For a nation that is so fiercely proud of our food, one has to admit that the local modern cuisine scene is rather stagnant. Yes, anytime is a good time for a fragrant plate of nasi lemak, or a hearty bowl of laksa; but what’s new, what’s disruptive, what’s forging the way forward, yet is quintessentially Malaysian?
The answer lies in a nondescript part of town, nestled within the complex of KDU University’s Glenmarie campus—Dewakan.
Since its foray into the local fine dining scene three years ago, Dewakan has successfully carved a unique modern Malaysian gastronomic identity for itself, pairing indigenous ingredients and experimental techniques ingeniously for an exciting dining experience. Just recently, Chef Darren Teoh unveiled two new menus: the Kayangan and Nusantara—a reflection of his establishment’s unrelenting pursuit of new ingredients and techniques.
An exclusive tasting session at the restaurant opened our eyes to four new dishes and great insight into a variety of unassuming and interesting Malaysian produce:
Prawns warmed in starfruit juice and herbs
Do you ever find yourself staring at a beautiful presentation of ingredients in a dish and wonder where do you start? At Dewakan, the best way to enjoy your food is to mix them all together and enjoy the medley of flavours at one go—even if it means pulling apart the pretty bouquet of herbs and leaves that sits atop the prawn slices in this dish. The undersides of the prawn slices are coated with a paste of coriander stem and salted lime skin before being cooked under very low temperature. The fresh, almost sharp taste of the herbs work well to strike a wonderful balance with the subtly savoury and brininess of the prawns and the tart starfruit juice with kaffir lime leaf oil.
Banana heart & kerdas
Where the first dish is relatively light on the palate, the next introduction certainly pulled no punches in terms of flavour and texture. One bite into the sushi-like ensemble offers a harmony of flavours with a playful contrast in textures as you savour the tender banana heart—steamed in a vacuum packed bag with kerdas oil and brushed with tao cheo—hand in hand with the crunch that comes from the bed of garlic shoots, fiddlehead ferns (pucuk paku), kerdas chips, smoked daikon and pickled roses on top.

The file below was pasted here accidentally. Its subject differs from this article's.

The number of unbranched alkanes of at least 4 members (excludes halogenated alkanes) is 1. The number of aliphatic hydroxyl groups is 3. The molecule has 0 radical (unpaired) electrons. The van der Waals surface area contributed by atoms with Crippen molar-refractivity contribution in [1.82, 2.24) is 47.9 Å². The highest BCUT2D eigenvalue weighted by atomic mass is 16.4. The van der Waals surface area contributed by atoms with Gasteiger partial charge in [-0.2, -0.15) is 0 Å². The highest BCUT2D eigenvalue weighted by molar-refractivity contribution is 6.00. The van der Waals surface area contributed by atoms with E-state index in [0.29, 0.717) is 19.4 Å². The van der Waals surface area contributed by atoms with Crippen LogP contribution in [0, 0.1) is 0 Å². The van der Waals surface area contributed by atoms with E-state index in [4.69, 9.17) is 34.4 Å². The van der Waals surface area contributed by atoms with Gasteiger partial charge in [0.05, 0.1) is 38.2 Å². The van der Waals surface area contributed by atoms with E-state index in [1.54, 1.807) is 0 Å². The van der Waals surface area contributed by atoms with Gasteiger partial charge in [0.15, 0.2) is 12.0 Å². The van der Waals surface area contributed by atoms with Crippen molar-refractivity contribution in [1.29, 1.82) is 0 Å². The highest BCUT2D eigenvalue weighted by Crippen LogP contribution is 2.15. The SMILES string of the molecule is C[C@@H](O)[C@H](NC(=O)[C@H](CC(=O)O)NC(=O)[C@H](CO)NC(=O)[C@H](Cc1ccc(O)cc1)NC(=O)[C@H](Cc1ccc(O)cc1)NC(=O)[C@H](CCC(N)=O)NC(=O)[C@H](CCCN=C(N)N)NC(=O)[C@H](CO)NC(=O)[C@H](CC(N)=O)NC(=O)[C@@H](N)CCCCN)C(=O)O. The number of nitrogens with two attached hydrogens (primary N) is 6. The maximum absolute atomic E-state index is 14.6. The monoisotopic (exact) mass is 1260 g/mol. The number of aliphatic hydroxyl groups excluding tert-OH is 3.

Roast eggplant with keluak& candlenut oil
The intensity in taste goes up a notch once more with the next dish. Here, the oven-roasted eggplant is brushed with keluak paste, giving it a strong umami flavour. Take a closer look and you’ll see that the “stem” is actually composed of meticulously arranged little petai belalang pods. Completing the dish is a dollop of foam made with button mushroom stock and candlenut oil, making up the more familiar and comforting part of a tasty, boundary-pushing equation.
Sweet leaf sorbet & nam nam
The unfamiliar ingredient names just keep coming, don’t they? But that is exactly what makes Dewakan’s plight in championing local produce so commendable, and a meal here a novel experience. Nam nam, it turns out, is a fruit with a taste profile similar to guava and pear. For this dessert, cubes of poached nam nam is served with sweet leaf (sayur manis) sorbet and topped with dehydrated milk and roselle powder. Sweet with just the slightest hint of bitterness from the refreshing sorbet, it made for a lovely finale to a gratifying meal.
Lower Ground Floor
KDU University College, Utropolis Glenmarie
Jalan Kontraktor U1/14, Seksyen U1,
40150 Shah Alam, Selangor
Opens for dinner from 6.30pm to 10pm, Monday to Saturday.
For bookings, email [email protected] or make a reservation at the website.
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